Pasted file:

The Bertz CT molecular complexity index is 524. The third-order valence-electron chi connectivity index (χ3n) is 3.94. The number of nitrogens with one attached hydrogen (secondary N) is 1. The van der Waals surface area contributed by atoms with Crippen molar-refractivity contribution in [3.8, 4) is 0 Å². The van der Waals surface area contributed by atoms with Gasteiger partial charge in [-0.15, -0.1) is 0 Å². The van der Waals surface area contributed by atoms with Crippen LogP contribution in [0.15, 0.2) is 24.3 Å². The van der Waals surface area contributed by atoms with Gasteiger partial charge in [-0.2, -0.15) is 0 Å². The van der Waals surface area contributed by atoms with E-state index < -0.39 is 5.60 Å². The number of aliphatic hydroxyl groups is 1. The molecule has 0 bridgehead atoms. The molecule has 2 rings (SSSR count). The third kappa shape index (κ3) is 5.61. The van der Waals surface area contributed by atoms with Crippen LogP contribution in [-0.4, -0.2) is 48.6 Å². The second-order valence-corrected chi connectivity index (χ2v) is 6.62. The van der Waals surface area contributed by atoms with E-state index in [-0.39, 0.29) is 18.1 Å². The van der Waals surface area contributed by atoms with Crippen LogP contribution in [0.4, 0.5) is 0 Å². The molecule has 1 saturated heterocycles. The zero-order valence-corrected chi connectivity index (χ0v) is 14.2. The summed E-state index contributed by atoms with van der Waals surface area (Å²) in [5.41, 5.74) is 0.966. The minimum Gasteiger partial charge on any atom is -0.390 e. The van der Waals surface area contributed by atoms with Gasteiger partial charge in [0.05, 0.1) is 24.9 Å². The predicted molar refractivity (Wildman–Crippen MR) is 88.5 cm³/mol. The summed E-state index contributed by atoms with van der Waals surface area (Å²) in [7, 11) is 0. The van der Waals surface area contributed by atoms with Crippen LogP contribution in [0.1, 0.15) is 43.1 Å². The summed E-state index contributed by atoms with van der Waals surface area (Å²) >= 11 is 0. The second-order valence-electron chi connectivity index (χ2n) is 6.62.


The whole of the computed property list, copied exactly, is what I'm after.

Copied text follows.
The Bertz CT molecular complexity index is 524. The third-order valence-electron chi connectivity index (χ3n) is 3.94. The number of nitrogens with one attached hydrogen (secondary N) is 1. The van der Waals surface area contributed by atoms with Crippen molar-refractivity contribution in [3.8, 4) is 0 Å². The van der Waals surface area contributed by atoms with Gasteiger partial charge in [-0.15, -0.1) is 0 Å². The van der Waals surface area contributed by atoms with Crippen LogP contribution in [0.15, 0.2) is 24.3 Å². The van der Waals surface area contributed by atoms with Gasteiger partial charge in [-0.2, -0.15) is 0 Å². The van der Waals surface area contributed by atoms with E-state index < -0.39 is 5.60 Å². The number of aliphatic hydroxyl groups is 1. The molecule has 0 bridgehead atoms. The molecule has 2 rings (SSSR count). The third kappa shape index (κ3) is 5.61. The van der Waals surface area contributed by atoms with Crippen LogP contribution in [-0.4, -0.2) is 48.6 Å². The second-order valence-corrected chi connectivity index (χ2v) is 6.62. The van der Waals surface area contributed by atoms with E-state index in [-0.39, 0.29) is 18.1 Å². The van der Waals surface area contributed by atoms with Crippen LogP contribution in [0.4, 0.5) is 0 Å². The molecule has 1 saturated heterocycles. The zero-order valence-corrected chi connectivity index (χ0v) is 14.2. The summed E-state index contributed by atoms with van der Waals surface area (Å²) in [5.41, 5.74) is 0.966. The minimum Gasteiger partial charge on any atom is -0.390 e. The van der Waals surface area contributed by atoms with Gasteiger partial charge in [0.05, 0.1) is 24.9 Å². The predicted molar refractivity (Wildman–Crippen MR) is 88.5 cm³/mol. The summed E-state index contributed by atoms with van der Waals surface area (Å²) in [7, 11) is 0. The van der Waals surface area contributed by atoms with Crippen LogP contribution in [0.1, 0.15) is 43.1 Å². The summed E-state index contributed by atoms with van der Waals surface area (Å²) >= 11 is 0. The second-order valence-electron chi connectivity index (χ2n) is 6.62.